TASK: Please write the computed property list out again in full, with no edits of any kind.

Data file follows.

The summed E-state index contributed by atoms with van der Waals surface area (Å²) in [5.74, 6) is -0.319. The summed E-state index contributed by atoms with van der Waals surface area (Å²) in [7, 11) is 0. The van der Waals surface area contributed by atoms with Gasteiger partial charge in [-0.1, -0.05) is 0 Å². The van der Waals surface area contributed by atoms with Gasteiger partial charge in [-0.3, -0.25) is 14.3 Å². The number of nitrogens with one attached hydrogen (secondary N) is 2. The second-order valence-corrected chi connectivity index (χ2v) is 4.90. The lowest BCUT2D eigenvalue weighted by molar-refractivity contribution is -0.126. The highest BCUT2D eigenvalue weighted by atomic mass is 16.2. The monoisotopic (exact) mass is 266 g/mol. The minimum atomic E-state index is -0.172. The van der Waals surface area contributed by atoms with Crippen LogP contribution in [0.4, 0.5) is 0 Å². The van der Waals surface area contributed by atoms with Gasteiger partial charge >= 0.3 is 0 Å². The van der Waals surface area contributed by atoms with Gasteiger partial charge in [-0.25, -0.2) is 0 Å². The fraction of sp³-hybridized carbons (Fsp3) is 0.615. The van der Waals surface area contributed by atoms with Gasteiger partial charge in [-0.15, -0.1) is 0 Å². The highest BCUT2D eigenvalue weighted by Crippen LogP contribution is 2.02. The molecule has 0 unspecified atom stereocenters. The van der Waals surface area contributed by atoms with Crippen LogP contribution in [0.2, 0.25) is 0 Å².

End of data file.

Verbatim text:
The summed E-state index contributed by atoms with van der Waals surface area (Å²) in [5.74, 6) is -0.319. The summed E-state index contributed by atoms with van der Waals surface area (Å²) in [7, 11) is 0. The van der Waals surface area contributed by atoms with Gasteiger partial charge in [-0.1, -0.05) is 0 Å². The van der Waals surface area contributed by atoms with Gasteiger partial charge in [-0.3, -0.25) is 14.3 Å². The number of nitrogens with one attached hydrogen (secondary N) is 2. The second-order valence-corrected chi connectivity index (χ2v) is 4.90. The lowest BCUT2D eigenvalue weighted by molar-refractivity contribution is -0.126. The highest BCUT2D eigenvalue weighted by atomic mass is 16.2. The monoisotopic (exact) mass is 266 g/mol. The minimum atomic E-state index is -0.172. The van der Waals surface area contributed by atoms with Crippen LogP contribution in [0.4, 0.5) is 0 Å². The van der Waals surface area contributed by atoms with Gasteiger partial charge >= 0.3 is 0 Å². The van der Waals surface area contributed by atoms with Gasteiger partial charge in [-0.25, -0.2) is 0 Å². The fraction of sp³-hybridized carbons (Fsp3) is 0.615. The van der Waals surface area contributed by atoms with Gasteiger partial charge in [-0.15, -0.1) is 0 Å². The highest BCUT2D eigenvalue weighted by Crippen LogP contribution is 2.02. The molecule has 0 unspecified atom stereocenters. The van der Waals surface area contributed by atoms with Crippen LogP contribution in [0.2, 0.25) is 0 Å².